Monday, February 9, 2015

Deep Learning

I recently came across a definition of “deep learning,” as the type of learning that not only promotes greater understanding, but might not be defined as “work” at all.  It is something that individuals like to do, and take such pleasure in that they are motivated to research into different areas.

This definition took me back over thirty years, to the time when I was finishing my undergraduate studies at Exeter University in the UK.  I remember that it was an incredibly stressful time – so much so that I used to be awake most nights with panic attacks, in the belief that I had not done “enough” to pass the exams.  My stress got so bad that I ended up going to the Accident and Emergency Department (Emergency Room) of the local hospital in the belief that I was going to lose consciousness.  I used not to sleep in my dormitory room, but moved to an armchair where I would sleep upright in the most uncomfortable position possible.

As I took my exams, I used to put embrocation on my neck in the belief that the deep heat of the cream would make me feel better.  The fact that this substance – normally used to help athletes with pulled muscles – smelled foul was irrelevant; it was the only way I thought I could get through the ordeal of taking seven exams in six days.

Matters were not helped by the fact that my nearest neighbor in the dormitory was the kind of person who appeared supremely confident in his ability to pass exams.  All his revision had been done; he had marked up his books; and for the last two or three or days before the exams took place he went out for a walk, or socialized (I can’t remember which).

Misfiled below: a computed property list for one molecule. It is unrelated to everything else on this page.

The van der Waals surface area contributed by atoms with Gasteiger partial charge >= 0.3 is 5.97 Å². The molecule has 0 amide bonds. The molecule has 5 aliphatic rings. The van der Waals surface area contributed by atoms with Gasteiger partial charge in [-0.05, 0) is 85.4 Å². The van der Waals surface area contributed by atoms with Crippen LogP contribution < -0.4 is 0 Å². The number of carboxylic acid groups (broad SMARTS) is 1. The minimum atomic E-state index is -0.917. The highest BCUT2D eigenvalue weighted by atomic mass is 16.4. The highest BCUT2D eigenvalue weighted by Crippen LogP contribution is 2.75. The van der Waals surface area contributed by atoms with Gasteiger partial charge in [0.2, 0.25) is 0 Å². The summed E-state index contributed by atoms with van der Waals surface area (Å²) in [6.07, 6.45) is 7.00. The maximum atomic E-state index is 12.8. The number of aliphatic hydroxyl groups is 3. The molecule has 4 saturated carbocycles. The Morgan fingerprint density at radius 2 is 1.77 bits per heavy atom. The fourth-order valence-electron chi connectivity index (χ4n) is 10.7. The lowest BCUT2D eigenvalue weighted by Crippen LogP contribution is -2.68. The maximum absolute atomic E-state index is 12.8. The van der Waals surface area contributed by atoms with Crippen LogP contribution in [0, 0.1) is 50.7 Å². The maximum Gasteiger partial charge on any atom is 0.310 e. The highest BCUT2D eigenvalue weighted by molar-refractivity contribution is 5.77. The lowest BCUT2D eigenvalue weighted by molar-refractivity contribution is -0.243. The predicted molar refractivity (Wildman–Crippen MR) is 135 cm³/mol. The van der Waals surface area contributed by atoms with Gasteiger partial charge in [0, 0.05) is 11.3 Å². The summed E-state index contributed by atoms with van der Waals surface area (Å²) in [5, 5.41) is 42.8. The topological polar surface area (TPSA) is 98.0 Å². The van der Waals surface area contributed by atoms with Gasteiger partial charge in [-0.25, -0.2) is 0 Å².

In truth, this was nothing more than a façade; he was as stressed out as I am, but he concealed it under a cloak of superiority.  He believed himself to be better than anyone else at studying English Literature, and hence wanted to be the best reviser.

In no way could I be said to have achieved a state of “deep learning” – on the contrary, my understanding of literary texts was reduced to a series of facts “about” the novels, plays, and poems on the curriculum that could be shaped into a coherent essays, with a few gobbets of quotations to illustrate the points I wanted to make.  Learning them parrot-fashion was the only way I believed the exam could be successfully passed.

It was only when I got free of the ordeal of the three-hour exam, and began to read texts for pleasure as well as for my profession that I discovered three essential truths about learning:-

a)      There is no such thing as being ‘good’ at literature.  My neighbor was simply the kind of arrogant person who enjoyed the sense of superiority.  This was simply a character-trait rather than anything to do with intelligence.
b)      “Deep Learning” can only be achieved when individuals want to learn.  That means they should be given the chance to work at their own pace, without the stress of exams being placed in their way.  There needs to be alternative modes of assessment based not on skill at remembering things, but rather testing the ways in which people respond to texts
c)      Most university undergraduate English curricula at that time were not really designed to develop learners’ intelligence, but rather provided an intellectual package tour through so-called “great” texts.  If learners actually retained their love of literature through that three-year process, this was more down to luck rather than the pedagogical proficiencies of the teaching staff.  Hopefully things have changed over the next three decades.